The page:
Forbes: How leaders can help address barriers to higher education

Forbes: How leaders can help address barriers to higher education


Irma Becerra is president of Marymount University, a comprehensive doctoral-granting university in Arlington, best known for its innovative curriculum

Growing up in Puerto Rico as a Cuban immigrant, the question was never if I was going to college, but what I would study. I moved to Miami to live with my grandmother and attend the University of Miami, where I majored in electrical engineering. I put myself through college, applied for scholarships and grants and worked, all while still managing to graduate at the top of my class. Upon my graduation, I had great job offers, primarily out of Miami, that all had one thing in common: the companies offered tuition reimbursement that would allow me to pursue my master’s degree.

Unfortunately, I believe too few companies offer tuition reimbursement to employees today. As a result, many new hires straight from college must put off saving for retirement to pay down their student loans. Without a doubt, I believe the added financial burden of student loan debt can negatively impact the productivity of these young professionals.

In 2018, the Society for Human Resource Management said only four percent of U.S. companies offered tuition reimbursement as an employee benefit. It’s worth noting, however, that recent legislation offers employer incentives for helping repay employees’ student loan debt, and throughout the pandemic, tuition assistance has become a more popular offering among companies, according to Forbes. Employers can provide up to $5,250 of tuition reimbursements, and an employee can benefit from the amount written off as tax-free income.

Beyond the lack of tuition reimbursement, as a university president, I’ve also seen some people question the intrinsic value of a college education. The rhetoric seems to be shifting from “go to college” to “college is not for everybody.” I have observed the evolution of this sentiment and often wonder, “if college isn’t for everybody, who then is college not for?”

The Barriers to Earning a College Degree

When I hear parents and prospective students question if they should go to college, my answer is that education benefits our national competitiveness, our global standing and our resiliency to potential unforeseen challenges. I believe education is and has always been a great equalizer, the path to the “American Dream” and the underpinnings of our democracy. As the president of one of the most globally diverse institutions in the nation, I can attest to this.

The idea that all Americans can pursue a college degree is what I believe makes our country great. I’ve seen many students who come to the U.S. for the promise of a better life through education. Many of my students have shared how an American education was not only their dream but also that of their families. In addition, more than one-third of my university’s students are “first-generation,” or the first in their families to obtain a college degree.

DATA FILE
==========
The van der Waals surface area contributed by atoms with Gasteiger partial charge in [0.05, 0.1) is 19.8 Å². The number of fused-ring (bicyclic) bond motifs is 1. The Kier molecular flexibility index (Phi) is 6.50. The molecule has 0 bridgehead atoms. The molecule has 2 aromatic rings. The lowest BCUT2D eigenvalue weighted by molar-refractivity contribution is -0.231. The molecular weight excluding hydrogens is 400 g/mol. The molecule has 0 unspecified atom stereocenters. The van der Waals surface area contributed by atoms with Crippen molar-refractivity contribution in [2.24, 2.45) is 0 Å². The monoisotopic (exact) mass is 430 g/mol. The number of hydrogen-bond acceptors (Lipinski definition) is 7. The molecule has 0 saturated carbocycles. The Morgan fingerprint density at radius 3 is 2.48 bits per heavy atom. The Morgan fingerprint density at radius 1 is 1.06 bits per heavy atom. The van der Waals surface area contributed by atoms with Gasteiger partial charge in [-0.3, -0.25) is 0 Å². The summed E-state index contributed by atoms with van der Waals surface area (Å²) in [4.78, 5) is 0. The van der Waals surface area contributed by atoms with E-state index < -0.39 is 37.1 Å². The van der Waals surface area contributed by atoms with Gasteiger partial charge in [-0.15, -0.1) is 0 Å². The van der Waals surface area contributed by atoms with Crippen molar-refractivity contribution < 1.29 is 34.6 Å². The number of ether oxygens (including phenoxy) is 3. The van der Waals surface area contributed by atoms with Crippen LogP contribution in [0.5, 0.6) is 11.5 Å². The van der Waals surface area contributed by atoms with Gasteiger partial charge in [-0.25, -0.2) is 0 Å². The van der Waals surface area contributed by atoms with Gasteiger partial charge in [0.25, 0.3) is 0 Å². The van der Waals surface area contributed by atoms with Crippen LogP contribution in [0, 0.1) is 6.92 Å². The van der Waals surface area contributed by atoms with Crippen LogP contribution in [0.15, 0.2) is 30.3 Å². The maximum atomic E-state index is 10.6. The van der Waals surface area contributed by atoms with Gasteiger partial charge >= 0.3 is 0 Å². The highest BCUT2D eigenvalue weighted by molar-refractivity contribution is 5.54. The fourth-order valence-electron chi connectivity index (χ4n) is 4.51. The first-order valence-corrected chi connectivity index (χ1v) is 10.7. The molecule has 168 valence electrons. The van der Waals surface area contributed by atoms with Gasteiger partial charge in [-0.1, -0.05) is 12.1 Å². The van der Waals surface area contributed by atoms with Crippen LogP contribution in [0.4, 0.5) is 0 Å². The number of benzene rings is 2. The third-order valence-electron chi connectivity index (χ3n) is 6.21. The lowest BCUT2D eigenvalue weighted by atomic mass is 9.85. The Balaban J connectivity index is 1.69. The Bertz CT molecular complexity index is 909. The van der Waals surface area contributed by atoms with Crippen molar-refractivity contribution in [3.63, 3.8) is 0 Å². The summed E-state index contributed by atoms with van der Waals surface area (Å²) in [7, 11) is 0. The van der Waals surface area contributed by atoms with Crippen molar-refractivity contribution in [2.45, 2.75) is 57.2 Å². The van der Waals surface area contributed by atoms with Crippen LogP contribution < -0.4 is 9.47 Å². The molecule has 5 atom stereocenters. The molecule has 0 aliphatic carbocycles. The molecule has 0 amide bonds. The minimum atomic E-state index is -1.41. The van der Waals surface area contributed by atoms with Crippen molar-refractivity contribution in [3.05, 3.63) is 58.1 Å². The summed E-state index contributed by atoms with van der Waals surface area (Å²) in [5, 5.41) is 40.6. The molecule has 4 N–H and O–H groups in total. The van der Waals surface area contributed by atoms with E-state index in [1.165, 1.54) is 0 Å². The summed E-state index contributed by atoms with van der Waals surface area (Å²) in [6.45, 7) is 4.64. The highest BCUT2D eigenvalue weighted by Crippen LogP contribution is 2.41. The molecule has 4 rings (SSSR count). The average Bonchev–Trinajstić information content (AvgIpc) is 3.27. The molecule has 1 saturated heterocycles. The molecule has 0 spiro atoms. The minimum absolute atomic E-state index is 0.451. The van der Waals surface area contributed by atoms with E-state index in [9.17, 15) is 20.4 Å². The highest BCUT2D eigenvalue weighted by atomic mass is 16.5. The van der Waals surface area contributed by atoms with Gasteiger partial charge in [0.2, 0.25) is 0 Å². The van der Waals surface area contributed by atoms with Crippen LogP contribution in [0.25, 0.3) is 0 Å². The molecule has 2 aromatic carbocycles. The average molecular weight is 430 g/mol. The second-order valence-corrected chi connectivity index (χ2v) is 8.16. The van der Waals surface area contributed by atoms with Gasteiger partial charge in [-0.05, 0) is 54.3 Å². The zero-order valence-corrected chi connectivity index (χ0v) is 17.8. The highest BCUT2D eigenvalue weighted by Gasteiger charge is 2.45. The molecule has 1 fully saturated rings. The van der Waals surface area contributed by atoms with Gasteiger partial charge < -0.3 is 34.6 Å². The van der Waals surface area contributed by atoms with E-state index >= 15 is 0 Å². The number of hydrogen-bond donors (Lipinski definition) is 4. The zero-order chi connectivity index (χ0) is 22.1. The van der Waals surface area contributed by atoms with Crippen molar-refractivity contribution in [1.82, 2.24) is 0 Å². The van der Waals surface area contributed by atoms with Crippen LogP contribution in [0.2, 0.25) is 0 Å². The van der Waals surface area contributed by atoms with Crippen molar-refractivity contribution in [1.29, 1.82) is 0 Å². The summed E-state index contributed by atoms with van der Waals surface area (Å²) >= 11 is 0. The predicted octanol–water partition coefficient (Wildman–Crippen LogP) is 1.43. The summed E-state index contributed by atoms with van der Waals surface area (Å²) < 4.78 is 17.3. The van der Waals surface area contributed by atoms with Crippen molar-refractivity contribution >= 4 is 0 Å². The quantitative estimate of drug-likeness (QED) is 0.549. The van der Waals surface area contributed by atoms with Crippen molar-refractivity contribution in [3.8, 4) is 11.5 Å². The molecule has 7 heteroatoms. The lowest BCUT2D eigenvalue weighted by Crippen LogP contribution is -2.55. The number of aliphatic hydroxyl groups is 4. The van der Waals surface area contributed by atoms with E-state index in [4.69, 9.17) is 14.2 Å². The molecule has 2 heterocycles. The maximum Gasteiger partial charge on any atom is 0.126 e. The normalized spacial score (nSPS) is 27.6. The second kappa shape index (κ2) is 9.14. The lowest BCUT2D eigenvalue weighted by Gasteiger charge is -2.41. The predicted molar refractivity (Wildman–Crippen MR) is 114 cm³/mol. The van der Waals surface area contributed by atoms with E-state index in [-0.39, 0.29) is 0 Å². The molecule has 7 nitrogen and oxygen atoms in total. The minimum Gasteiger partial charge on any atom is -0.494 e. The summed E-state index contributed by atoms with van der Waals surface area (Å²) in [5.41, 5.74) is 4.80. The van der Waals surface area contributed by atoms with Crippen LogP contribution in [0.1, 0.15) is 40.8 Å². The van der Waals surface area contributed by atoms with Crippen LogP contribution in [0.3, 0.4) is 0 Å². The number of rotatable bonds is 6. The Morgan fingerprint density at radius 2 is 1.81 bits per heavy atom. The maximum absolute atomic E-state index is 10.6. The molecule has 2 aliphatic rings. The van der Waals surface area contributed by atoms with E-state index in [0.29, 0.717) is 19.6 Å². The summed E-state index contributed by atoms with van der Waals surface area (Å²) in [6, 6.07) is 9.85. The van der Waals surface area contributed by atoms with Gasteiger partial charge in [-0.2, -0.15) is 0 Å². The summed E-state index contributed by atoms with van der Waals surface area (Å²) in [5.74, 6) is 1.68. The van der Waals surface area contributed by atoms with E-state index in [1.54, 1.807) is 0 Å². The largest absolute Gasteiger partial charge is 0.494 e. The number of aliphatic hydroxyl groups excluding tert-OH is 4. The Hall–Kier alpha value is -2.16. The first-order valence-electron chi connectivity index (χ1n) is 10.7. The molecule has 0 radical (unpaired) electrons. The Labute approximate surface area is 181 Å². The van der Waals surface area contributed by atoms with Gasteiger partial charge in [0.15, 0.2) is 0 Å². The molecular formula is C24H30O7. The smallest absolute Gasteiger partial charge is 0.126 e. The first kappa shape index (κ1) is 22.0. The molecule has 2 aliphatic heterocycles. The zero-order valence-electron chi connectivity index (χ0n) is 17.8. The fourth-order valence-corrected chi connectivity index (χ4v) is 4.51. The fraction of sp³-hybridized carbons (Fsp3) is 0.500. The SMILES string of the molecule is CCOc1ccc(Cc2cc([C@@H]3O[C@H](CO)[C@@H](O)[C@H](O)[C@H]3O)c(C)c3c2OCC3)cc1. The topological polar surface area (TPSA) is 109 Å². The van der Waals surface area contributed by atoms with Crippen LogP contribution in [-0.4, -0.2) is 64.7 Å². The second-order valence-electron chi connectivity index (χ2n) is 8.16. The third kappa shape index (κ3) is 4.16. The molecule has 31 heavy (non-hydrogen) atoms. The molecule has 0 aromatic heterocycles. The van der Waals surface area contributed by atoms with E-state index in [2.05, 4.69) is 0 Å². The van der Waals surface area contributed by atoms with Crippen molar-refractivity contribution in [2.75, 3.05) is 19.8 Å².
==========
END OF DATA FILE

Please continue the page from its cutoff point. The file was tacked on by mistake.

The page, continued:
But universities haven’t always been a role model of access for all. Not long ago, Black and minority students and women didn’t have equal access to higher education. And even today, “educational experiences for minority students have continued to be substantially separate and unequal,” Brookings reported. Historically Black colleges and universities (known as HBCUs), women’s colleges and Catholic universities were later established to help meet the needs of these students.

Less evident barriers with regards to accessing higher education still exist as well. For example, preferential admissions based on legacy, requiring interviews or recommendations (particularly from Congressional leaders) and standardized testing all present biases to multicultural students.

For students negatively impacted by these barriers, there’s the added worry of paying for their college education. Completing the financial assistance applications can be very difficult for young adults with little experience in tackling these types of complicated forms. A recent survey by EAB revealed that almost 40 percent of first-generation college students filed the FAFSA themselves vs. 11 percent of higher-income students.

Beyond financial issues, another barrier is a lack of familial or community support. Attending college with no help can be a daunting experience.

How Leaders Can Help Students Overcome These Obstacles

Fortunately, a dedicated mentor can fill these gaps nicely. A mentor can nurture a student’s talents and impart wisdom when guidance is needed the most. From knowledge transfer to helping acclimate a student to change, a mentor can create an atmosphere conducive to optimal progress and success. All students, from community colleges to elite universities, invariably feel the well-documented “imposter syndrome.” A mentor can help build the student’s confidence and show them, “yes, you do belong here!”

When business leaders mentor college students, in particular by offering internships, they’re investing in their bottom line. After all, college students can bring a fresh perspective to your business and a skillset based on the latest industry advancements and innovations learned on campus.

I’m thankful every day for my parents’ will to leave Cuba with me when I was eight months old. I’m also grateful that at that time, Cuban immigrants were awarded American citizenship upon arriving in the U.S., which allowed me to receive federal grants, scholarships and work while going to college. In turn, I became an engineer, a professor and now a university president, all while providing financially for my family.

Amidst the noise about the worthiness of a college degree, I feel compelled to raise my voice in a call to action for business leaders to help preserve, protect and value access to higher education for all.

Read the original article on the Forbes website.